EDITORIAL: I don’t want an iBeacon

In Apple’s latest product reveal, there was a little bit of mention of iBeacons. You probably missed it if you were as frustrated as I was. iBeacons are a low-power technology that is designed to deliver information to your phone when you are nearby. The most commonly used example is walking into the store and getting personalized information about sales and specials.

If you ask me, that’s just going to drive people crazy. When they showed a similar technology in Minority Report the intention was to show how annoying it would be. I suppose I’m jumping to the conclusion that the ads would be loud and obtrusive but how could they not be?

This is just another technology that sounds friendly but will end up doing nothing. Why? Right out of the gate it’s going to be overused, and then people will turn it off. Do you block popups on your browser? Of course! The banner ad industry nearly died before people discovered how to create ads that weren’t so annoying that they drove away customers. I see the exact same thing happening here.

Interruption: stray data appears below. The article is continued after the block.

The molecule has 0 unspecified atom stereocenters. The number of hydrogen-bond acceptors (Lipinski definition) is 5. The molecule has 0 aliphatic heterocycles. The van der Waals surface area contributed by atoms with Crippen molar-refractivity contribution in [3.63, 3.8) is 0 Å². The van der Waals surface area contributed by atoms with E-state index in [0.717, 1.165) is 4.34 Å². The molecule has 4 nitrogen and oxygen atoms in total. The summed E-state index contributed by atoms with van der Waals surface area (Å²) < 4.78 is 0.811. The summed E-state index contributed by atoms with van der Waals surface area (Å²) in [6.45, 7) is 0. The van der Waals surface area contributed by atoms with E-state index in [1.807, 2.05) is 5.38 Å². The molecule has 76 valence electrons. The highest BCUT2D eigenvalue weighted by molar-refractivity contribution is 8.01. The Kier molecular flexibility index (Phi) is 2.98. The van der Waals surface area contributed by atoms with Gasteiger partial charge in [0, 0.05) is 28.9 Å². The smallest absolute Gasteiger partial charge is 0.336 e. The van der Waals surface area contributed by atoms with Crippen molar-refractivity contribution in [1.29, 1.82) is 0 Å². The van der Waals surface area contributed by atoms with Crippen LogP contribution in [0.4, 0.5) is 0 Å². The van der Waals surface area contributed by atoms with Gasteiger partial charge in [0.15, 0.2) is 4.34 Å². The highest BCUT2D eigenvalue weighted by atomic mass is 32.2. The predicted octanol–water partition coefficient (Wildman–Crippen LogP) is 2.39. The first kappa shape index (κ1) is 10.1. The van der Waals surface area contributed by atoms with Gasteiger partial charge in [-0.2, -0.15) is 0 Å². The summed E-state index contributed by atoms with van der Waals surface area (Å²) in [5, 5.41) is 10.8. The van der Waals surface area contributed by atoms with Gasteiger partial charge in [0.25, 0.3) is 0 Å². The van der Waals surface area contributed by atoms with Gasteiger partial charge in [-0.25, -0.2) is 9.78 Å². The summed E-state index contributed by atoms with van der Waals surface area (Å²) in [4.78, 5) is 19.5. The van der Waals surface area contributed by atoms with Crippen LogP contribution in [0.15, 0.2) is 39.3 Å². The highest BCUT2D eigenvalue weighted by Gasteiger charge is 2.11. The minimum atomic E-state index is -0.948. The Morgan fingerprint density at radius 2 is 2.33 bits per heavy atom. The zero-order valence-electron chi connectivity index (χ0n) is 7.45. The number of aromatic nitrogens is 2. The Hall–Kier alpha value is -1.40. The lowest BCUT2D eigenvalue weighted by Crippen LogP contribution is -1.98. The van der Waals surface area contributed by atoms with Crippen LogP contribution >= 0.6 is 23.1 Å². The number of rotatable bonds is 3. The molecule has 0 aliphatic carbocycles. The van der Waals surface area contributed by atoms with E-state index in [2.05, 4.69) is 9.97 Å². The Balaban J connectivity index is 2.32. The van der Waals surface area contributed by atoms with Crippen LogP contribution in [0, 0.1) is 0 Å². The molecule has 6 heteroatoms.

The other thing is that right now iBeacons are for iOS devices only. In this way, they’re like Facetime. Facetime is a superior video conferencing technology but everyone has Skype anyway. Why? Because it’s available on every platform, not just Apple’s. If some Android devices jump on, the technology may have a chance buy more likely, someone else will come up with a copycat technology that’s available for both platforms and that’s what will take off.

The only way iBeacons have a chance of succeeding is if they are implemented slowly and quietly. Oh sure, I’d love to be able to see that the item I’m holding is on sale, but give me that information when I ask, don’t shout it when I walk in the door. iBeacons could also be used for less sinister purposes, such as walking tours in museums or helping you find your way in a hotel or on a cruise ship.

It’s also not really clear what kind of information can be harvested from iBeacons. I mean, they are probably pretty secure but when you live in a world where everything you look at online is tracked by several search providers and the government you have to wonder.

So yeah, just like other technologies I’ve panned, I’m not really keen on iBeacons. They’re a powerful force and I really tend to think that they won’t just be used for good. Let’s hope it’s easy to turn them off.

About the Author

Stuart Sweet
Stuart Sweet is the editor-in-chief of The Solid Signal Blog and a "master plumber" at Signal Group, LLC. He is the author of over 8,000 articles and longform tutorials including many posted here. Reach him by clicking on "Contact the Editor" at the bottom of this page.